When people understand the health care resources available to them, they can make better decisions about their own health and the health of their families. Women are often the drivers behind their family’s health care decisions. That’s why improving health insurance literacy – especially for women – leads to better health outcomes and lower downstream costs.
Low health insurance literacy has been linked to medication nonadherence, reduced use of preventative care, delays or avoidance of outpatient care, and even reduced productivity.
Members failing to understand their benefits is more than an inconvenience; employers and insurers spend an additional $26 for every consumer with low health insurance literacy, which adds up to $4.8 billion annually in wasted spend in the United States.
Making sure employees are aware of everything provided in their benefits is an opportunity to boost satisfaction and retention: 64% of employees cite pay and benefits as their top reason for choosing a job.
Here are four ways plans and employers can optimize benefit communications:
1. Keep fertility benefit communications simple
Only about 65% of employees say that benefit communications help them understand how their benefits work. And worse, one in four people say that communications don’t clarify which benefits are even available.
To improve employees' health literacy, plan sponsors should write clearly, avoid jargon, define basic terms and keep sentences short. They should be mindful of their members’ average grade reading level and that many people don’t understand employee benefits terminology, even relatively common terms such as copay, deductible and premium.
2. Utilize benefits templates or similar resources
Plan sponsors don’t have to start from scratch when creating employee benefits communications. They can ask their health services partner for resources that they can customize to fit their benefit offering. An example is Evernorth’s Life Events Guide, a customizable PowerPoint presentation about family and fertility benefits.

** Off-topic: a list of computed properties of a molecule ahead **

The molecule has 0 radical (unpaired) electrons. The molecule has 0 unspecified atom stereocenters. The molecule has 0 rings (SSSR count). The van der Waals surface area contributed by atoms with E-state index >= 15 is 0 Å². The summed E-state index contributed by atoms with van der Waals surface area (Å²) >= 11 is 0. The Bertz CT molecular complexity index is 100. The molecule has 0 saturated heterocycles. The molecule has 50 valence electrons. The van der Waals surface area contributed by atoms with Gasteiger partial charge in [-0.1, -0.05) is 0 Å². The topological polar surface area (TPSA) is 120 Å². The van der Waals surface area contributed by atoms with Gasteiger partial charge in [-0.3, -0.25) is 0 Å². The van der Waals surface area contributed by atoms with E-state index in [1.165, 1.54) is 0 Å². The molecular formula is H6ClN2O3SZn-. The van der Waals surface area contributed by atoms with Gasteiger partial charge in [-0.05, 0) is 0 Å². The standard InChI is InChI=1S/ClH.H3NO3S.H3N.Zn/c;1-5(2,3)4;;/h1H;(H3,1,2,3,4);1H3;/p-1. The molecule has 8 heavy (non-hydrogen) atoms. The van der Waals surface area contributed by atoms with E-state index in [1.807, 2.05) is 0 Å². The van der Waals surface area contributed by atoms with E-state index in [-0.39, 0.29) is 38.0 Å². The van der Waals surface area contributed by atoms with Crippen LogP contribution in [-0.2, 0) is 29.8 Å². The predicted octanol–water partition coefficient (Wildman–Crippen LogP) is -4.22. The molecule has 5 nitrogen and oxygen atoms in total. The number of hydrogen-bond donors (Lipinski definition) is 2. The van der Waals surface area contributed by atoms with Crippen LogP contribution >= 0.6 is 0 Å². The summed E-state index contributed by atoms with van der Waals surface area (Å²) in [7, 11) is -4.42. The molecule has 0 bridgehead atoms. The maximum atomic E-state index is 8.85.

3. Find the best way to communicate benefits to employees
Some employees may not feel comfortable discussing benefit options in a meeting.
Employers may need to utilize a mix of print and digital media, learning sessions and face-to-face communications.
Plan sponsors shouldn’t be afraid to try new and emerging technologies, and think beyond what they’ve done in the past. For example, bringing in experts in health fields such as family building, behavioral health and nutrition can reach people on a personal level and allow for questions to be asked in a safe environment.
4. Focus on family health
A lack of education around benefits also can be detrimental for those who are in the process of starting a family, including expectant mothers and those looking to fertility treatment, adoption or surrogacy. Women with lower health insurance literacy are less likely to have preconception counseling, and on average they start prenatal care 4.5 weeks later.
When designing communications, plan sponsors should be sure to include family-focused benefits. Research shows that 34% of respondents would change jobs or encourage their partner to change jobs for better pregnancy, fertility and adoption coverage.
Originally published on 4/19/21 and updated on 4/5/23.